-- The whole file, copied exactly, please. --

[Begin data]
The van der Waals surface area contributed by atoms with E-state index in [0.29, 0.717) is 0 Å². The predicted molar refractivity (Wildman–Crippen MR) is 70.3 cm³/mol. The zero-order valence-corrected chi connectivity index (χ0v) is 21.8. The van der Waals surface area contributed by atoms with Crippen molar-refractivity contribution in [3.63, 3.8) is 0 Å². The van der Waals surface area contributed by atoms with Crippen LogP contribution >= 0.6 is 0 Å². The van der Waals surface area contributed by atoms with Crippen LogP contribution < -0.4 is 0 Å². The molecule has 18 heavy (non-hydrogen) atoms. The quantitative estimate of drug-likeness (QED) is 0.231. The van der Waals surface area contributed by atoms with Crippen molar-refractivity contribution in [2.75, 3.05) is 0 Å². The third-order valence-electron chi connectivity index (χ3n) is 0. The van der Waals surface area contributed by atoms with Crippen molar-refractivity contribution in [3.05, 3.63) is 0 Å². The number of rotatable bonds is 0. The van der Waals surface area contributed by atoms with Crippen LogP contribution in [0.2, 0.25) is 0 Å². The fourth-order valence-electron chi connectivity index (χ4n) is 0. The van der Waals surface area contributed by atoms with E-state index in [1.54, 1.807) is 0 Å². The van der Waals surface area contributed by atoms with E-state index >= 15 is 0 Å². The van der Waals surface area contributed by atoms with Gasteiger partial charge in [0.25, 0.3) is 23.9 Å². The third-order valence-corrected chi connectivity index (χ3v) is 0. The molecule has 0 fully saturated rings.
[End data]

The van der Waals surface area contributed by atoms with E-state index in [0.29, 0.717) is 0 Å². The predicted molar refractivity (Wildman–Crippen MR) is 70.3 cm³/mol. The zero-order valence-corrected chi connectivity index (χ0v) is 21.8. The van der Waals surface area contributed by atoms with Crippen molar-refractivity contribution in [3.63, 3.8) is 0 Å². The van der Waals surface area contributed by atoms with Crippen LogP contribution >= 0.6 is 0 Å². The van der Waals surface area contributed by atoms with Crippen LogP contribution < -0.4 is 0 Å². The molecule has 18 heavy (non-hydrogen) atoms. The quantitative estimate of drug-likeness (QED) is 0.231. The van der Waals surface area contributed by atoms with Crippen molar-refractivity contribution in [2.75, 3.05) is 0 Å². The third-order valence-electron chi connectivity index (χ3n) is 0. The van der Waals surface area contributed by atoms with Crippen molar-refractivity contribution in [3.05, 3.63) is 0 Å². The number of rotatable bonds is 0. The van der Waals surface area contributed by atoms with Crippen LogP contribution in [0.2, 0.25) is 0 Å². The fourth-order valence-electron chi connectivity index (χ4n) is 0. The van der Waals surface area contributed by atoms with E-state index in [1.54, 1.807) is 0 Å². The van der Waals surface area contributed by atoms with E-state index >= 15 is 0 Å². The van der Waals surface area contributed by atoms with Gasteiger partial charge in [0.25, 0.3) is 23.9 Å². The third-order valence-corrected chi connectivity index (χ3v) is 0. The molecule has 0 fully saturated rings.